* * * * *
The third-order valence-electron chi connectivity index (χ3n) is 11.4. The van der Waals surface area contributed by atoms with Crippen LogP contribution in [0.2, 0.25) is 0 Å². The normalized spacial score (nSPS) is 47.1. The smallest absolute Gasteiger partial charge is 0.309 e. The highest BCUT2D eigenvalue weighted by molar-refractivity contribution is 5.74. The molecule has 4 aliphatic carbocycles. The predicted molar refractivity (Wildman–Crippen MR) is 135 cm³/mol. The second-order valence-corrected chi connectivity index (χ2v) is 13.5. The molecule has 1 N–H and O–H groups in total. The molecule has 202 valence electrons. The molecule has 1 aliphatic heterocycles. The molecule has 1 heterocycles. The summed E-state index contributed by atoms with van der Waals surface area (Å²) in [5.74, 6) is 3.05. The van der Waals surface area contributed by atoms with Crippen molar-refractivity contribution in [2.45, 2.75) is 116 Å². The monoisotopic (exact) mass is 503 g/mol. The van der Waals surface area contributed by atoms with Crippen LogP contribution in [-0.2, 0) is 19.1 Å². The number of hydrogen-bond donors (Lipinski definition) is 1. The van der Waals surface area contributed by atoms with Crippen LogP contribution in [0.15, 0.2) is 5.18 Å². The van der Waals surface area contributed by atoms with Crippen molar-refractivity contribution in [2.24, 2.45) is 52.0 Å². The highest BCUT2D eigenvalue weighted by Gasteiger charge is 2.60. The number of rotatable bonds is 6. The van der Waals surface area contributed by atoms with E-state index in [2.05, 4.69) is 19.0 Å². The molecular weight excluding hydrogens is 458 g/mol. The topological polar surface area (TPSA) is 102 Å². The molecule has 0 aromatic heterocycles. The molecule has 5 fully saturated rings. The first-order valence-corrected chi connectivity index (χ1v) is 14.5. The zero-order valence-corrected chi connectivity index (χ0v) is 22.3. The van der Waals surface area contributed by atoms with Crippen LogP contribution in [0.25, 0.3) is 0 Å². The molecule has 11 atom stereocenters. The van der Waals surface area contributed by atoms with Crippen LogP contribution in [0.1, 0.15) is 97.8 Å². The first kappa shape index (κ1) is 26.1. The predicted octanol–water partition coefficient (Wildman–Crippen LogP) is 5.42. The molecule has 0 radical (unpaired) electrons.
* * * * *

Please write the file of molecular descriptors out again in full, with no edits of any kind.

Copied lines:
The third-order valence-electron chi connectivity index (χ3n) is 11.4. The van der Waals surface area contributed by atoms with Crippen LogP contribution in [0.2, 0.25) is 0 Å². The normalized spacial score (nSPS) is 47.1. The smallest absolute Gasteiger partial charge is 0.309 e. The highest BCUT2D eigenvalue weighted by molar-refractivity contribution is 5.74. The molecule has 4 aliphatic carbocycles. The predicted molar refractivity (Wildman–Crippen MR) is 135 cm³/mol. The second-order valence-corrected chi connectivity index (χ2v) is 13.5. The molecule has 1 N–H and O–H groups in total. The molecule has 202 valence electrons. The molecule has 1 aliphatic heterocycles. The molecule has 1 heterocycles. The summed E-state index contributed by atoms with van der Waals surface area (Å²) in [5.74, 6) is 3.05. The van der Waals surface area contributed by atoms with Crippen molar-refractivity contribution in [2.45, 2.75) is 116 Å². The monoisotopic (exact) mass is 503 g/mol. The van der Waals surface area contributed by atoms with Crippen LogP contribution in [-0.2, 0) is 19.1 Å². The number of hydrogen-bond donors (Lipinski definition) is 1. The van der Waals surface area contributed by atoms with Crippen LogP contribution in [0.15, 0.2) is 5.18 Å². The van der Waals surface area contributed by atoms with Crippen molar-refractivity contribution in [2.24, 2.45) is 52.0 Å². The highest BCUT2D eigenvalue weighted by Gasteiger charge is 2.60. The number of rotatable bonds is 6. The van der Waals surface area contributed by atoms with E-state index in [2.05, 4.69) is 19.0 Å². The molecular weight excluding hydrogens is 458 g/mol. The topological polar surface area (TPSA) is 102 Å². The molecule has 0 aromatic heterocycles. The molecule has 5 fully saturated rings. The first-order valence-corrected chi connectivity index (χ1v) is 14.5. The zero-order valence-corrected chi connectivity index (χ0v) is 22.3. The van der Waals surface area contributed by atoms with Crippen LogP contribution in [0.25, 0.3) is 0 Å². The molecule has 11 atom stereocenters. The van der Waals surface area contributed by atoms with Crippen LogP contribution in [0.1, 0.15) is 97.8 Å². The first kappa shape index (κ1) is 26.1. The predicted octanol–water partition coefficient (Wildman–Crippen LogP) is 5.42. The molecule has 0 radical (unpaired) electrons.